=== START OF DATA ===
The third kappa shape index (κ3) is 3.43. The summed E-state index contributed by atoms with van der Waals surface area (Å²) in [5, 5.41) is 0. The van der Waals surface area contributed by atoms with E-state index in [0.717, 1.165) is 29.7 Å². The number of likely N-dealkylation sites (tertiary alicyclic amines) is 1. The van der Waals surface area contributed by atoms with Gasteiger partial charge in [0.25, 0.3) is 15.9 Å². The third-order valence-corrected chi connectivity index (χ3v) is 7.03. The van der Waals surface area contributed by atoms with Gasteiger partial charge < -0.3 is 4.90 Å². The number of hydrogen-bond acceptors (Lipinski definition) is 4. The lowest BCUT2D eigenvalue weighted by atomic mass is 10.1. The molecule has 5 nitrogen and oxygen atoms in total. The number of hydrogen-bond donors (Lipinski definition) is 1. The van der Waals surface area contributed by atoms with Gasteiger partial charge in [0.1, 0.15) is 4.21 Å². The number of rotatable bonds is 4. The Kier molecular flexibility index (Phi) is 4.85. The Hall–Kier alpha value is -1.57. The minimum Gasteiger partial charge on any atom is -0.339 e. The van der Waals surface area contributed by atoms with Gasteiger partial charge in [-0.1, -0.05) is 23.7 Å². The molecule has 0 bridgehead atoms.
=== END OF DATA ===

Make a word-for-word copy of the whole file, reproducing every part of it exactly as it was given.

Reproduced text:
The third kappa shape index (κ3) is 3.43. The summed E-state index contributed by atoms with van der Waals surface area (Å²) in [5, 5.41) is 0. The van der Waals surface area contributed by atoms with E-state index in [0.717, 1.165) is 29.7 Å². The number of likely N-dealkylation sites (tertiary alicyclic amines) is 1. The van der Waals surface area contributed by atoms with Gasteiger partial charge in [0.25, 0.3) is 15.9 Å². The third-order valence-corrected chi connectivity index (χ3v) is 7.03. The van der Waals surface area contributed by atoms with Gasteiger partial charge < -0.3 is 4.90 Å². The number of hydrogen-bond acceptors (Lipinski definition) is 4. The lowest BCUT2D eigenvalue weighted by atomic mass is 10.1. The molecule has 5 nitrogen and oxygen atoms in total. The number of hydrogen-bond donors (Lipinski definition) is 1. The van der Waals surface area contributed by atoms with Gasteiger partial charge in [0.1, 0.15) is 4.21 Å². The number of rotatable bonds is 4. The Kier molecular flexibility index (Phi) is 4.85. The Hall–Kier alpha value is -1.57. The minimum Gasteiger partial charge on any atom is -0.339 e. The van der Waals surface area contributed by atoms with Gasteiger partial charge in [-0.1, -0.05) is 23.7 Å². The molecule has 0 bridgehead atoms.